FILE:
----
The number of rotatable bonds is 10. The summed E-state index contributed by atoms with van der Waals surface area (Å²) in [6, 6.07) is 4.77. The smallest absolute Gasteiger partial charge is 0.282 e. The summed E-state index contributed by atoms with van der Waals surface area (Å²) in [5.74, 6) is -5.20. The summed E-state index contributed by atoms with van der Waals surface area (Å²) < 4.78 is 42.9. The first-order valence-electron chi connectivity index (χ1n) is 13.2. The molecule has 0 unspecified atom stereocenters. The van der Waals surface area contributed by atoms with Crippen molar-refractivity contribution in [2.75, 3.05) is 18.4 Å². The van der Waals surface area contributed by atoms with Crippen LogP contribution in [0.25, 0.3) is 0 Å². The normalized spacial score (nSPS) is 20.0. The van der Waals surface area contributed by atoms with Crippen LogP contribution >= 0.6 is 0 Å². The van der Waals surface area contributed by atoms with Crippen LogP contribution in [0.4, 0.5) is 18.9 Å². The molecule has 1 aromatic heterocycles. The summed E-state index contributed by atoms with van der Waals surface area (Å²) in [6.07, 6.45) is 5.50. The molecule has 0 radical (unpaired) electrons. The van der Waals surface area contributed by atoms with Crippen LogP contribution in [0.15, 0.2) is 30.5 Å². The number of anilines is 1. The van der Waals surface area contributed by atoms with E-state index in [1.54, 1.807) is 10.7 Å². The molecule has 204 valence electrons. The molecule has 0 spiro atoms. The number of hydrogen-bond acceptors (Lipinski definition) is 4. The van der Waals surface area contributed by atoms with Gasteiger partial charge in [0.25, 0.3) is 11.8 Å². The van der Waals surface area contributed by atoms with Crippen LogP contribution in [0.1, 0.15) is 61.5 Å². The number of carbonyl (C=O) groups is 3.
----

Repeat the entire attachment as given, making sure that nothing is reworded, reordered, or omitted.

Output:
The number of rotatable bonds is 10. The summed E-state index contributed by atoms with van der Waals surface area (Å²) in [6, 6.07) is 4.77. The smallest absolute Gasteiger partial charge is 0.282 e. The summed E-state index contributed by atoms with van der Waals surface area (Å²) in [5.74, 6) is -5.20. The summed E-state index contributed by atoms with van der Waals surface area (Å²) < 4.78 is 42.9. The first-order valence-electron chi connectivity index (χ1n) is 13.2. The molecule has 0 unspecified atom stereocenters. The van der Waals surface area contributed by atoms with Crippen molar-refractivity contribution in [2.75, 3.05) is 18.4 Å². The van der Waals surface area contributed by atoms with Crippen LogP contribution in [0.25, 0.3) is 0 Å². The normalized spacial score (nSPS) is 20.0. The van der Waals surface area contributed by atoms with Crippen LogP contribution >= 0.6 is 0 Å². The van der Waals surface area contributed by atoms with Crippen LogP contribution in [0.4, 0.5) is 18.9 Å². The molecule has 1 aromatic heterocycles. The summed E-state index contributed by atoms with van der Waals surface area (Å²) in [6.07, 6.45) is 5.50. The molecule has 0 radical (unpaired) electrons. The van der Waals surface area contributed by atoms with Crippen LogP contribution in [0.15, 0.2) is 30.5 Å². The number of anilines is 1. The van der Waals surface area contributed by atoms with E-state index in [1.54, 1.807) is 10.7 Å². The molecule has 204 valence electrons. The molecule has 0 spiro atoms. The number of hydrogen-bond acceptors (Lipinski definition) is 4. The van der Waals surface area contributed by atoms with Gasteiger partial charge in [0.25, 0.3) is 11.8 Å². The van der Waals surface area contributed by atoms with Crippen LogP contribution in [0.1, 0.15) is 61.5 Å². The number of carbonyl (C=O) groups is 3.